On the other great Republican obsession, deficit reduction, Hispanics once again differ sharply with Republicans about what to do. Seventy-seven percent want to pay for it by raising taxes on the wealthy or combining higher taxes with spending cuts; only 12 percent favor cuts alone.
And despite what Krauthammer thinks, Hispanic voters do not share the Republican position on abortion. Exit polls showed that 66 percent of them believe that abortion should be legal, a higher percentage than the population overall.
Before the election, whenever reporters pointed out these kinds of obstacles, the Romney campaign would reply that Hispanics and other minorities were going to vote on the basis of their economic interest. Unemployment, for example, is much higher among Hispanics and African-Americans than it is among whites. The Romney campaign ending up being right about this: Hispanics said their most important issue, easily eclipsing immigration, was “jobs and the economy.” But they still voted Democratic.
A survey last year by National Journal/Heartland Monitor goes a long way toward illuminating why. Minority voters tend to view government as a positive, and effective, facilitator of economic opportunity and prefer that it take an active role in regulating the marketplace. Whites generally don’t share this view. Asked about government’s role in the economy, 64 percent of white Republicans said that “government is the problem.”
More data, from Thomas Edsall:
*When voters were asked whether cutting taxes or investing in education and infrastructure is the better policy to promote economic growth, the constituencies of the new liberal electorate consistently chose education and infrastructure by margins ranging from 2-1 to 3-2 — African Americans by 62-33, Hispanics by 61-37, never-married men by 56-38, never-married women by 64-30, voters under 30 by 63-34, and those with post-graduate education by 60-33.Unlike Edsall, Sides appears to unconsciously suffer from the view held by many in the beltway media that only the ideological views of whites matter. It is this blindness that leads him to miss what is right in front of him—an ideological realignment resulting from demographic changes in the electorate.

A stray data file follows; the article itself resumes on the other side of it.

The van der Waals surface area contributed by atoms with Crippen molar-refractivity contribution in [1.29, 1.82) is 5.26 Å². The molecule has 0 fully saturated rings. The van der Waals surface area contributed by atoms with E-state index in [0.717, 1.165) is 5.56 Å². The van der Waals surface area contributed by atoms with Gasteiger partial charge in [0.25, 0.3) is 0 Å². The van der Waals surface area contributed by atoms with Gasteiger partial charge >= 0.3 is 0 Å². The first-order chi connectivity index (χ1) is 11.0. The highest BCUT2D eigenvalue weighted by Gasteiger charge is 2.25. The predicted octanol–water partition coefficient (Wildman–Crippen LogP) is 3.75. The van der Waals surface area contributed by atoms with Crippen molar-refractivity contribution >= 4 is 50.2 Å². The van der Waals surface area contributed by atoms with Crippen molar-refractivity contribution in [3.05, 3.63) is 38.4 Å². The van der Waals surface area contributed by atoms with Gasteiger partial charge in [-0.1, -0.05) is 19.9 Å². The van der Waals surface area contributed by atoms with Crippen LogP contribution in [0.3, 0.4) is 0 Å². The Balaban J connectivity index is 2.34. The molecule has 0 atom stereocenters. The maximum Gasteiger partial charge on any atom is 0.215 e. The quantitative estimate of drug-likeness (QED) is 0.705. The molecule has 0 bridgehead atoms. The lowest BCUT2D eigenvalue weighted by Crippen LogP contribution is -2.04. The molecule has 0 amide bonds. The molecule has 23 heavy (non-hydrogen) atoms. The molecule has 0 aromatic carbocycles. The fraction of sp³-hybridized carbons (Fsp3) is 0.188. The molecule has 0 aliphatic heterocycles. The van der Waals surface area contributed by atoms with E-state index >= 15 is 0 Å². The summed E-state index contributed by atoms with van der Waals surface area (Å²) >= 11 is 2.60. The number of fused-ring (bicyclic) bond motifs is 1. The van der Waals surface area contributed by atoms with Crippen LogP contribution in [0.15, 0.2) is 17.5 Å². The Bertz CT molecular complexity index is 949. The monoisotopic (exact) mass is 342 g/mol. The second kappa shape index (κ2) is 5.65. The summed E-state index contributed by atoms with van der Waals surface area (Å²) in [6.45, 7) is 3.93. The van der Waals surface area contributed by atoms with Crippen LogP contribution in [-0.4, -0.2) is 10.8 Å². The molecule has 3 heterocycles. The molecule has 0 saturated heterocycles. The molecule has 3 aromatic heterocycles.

*The constituencies that make up the rising American electorate are firmly in favor of government action to reduce the gap between rich and poor, by 85-15 among blacks, 74-26 for Hispanics; 70-30 never-married men; 83-15 never-married women; and 76-24 among voters under 30. Conservative groups range from lukewarm to opposed: 53-47 for men; 53-47 among voters 50-65; 46-54 among married men; 52-47 among all whites.
*One of the clearest divides between the rising American electorate and the rest of the country is in responses to the statement “Government is providing too many social services that should be left to religious groups and private charities. Black disagree 67-32; Hispanics disagree 57-40; never-married women 70-27; never-married men, 59-41; young voters, 66-34; and post-grad, 65-34. Conversely, whites agree with the statement 54-45; married men agree, 60-39; married women, 55-44; all men, 55-43.
*By a margin of 60-13, voters on the left side of the spectrum favor raising taxes on incomes above $1 million, while voters outside of the left are much less supportive, 39-25. In the case of raising the minimum wage, the left backs a hike by an overwhelming 64-6 margin, while those on the right are far less supportive, 32-18. The rising American electorate backs raising the minimum wage by 64-6, while the people outside it back a hike by just 32-18. The left coalition supports a carbon tax or fee by 43-14 while right-leaning voters are opposed, 37-24.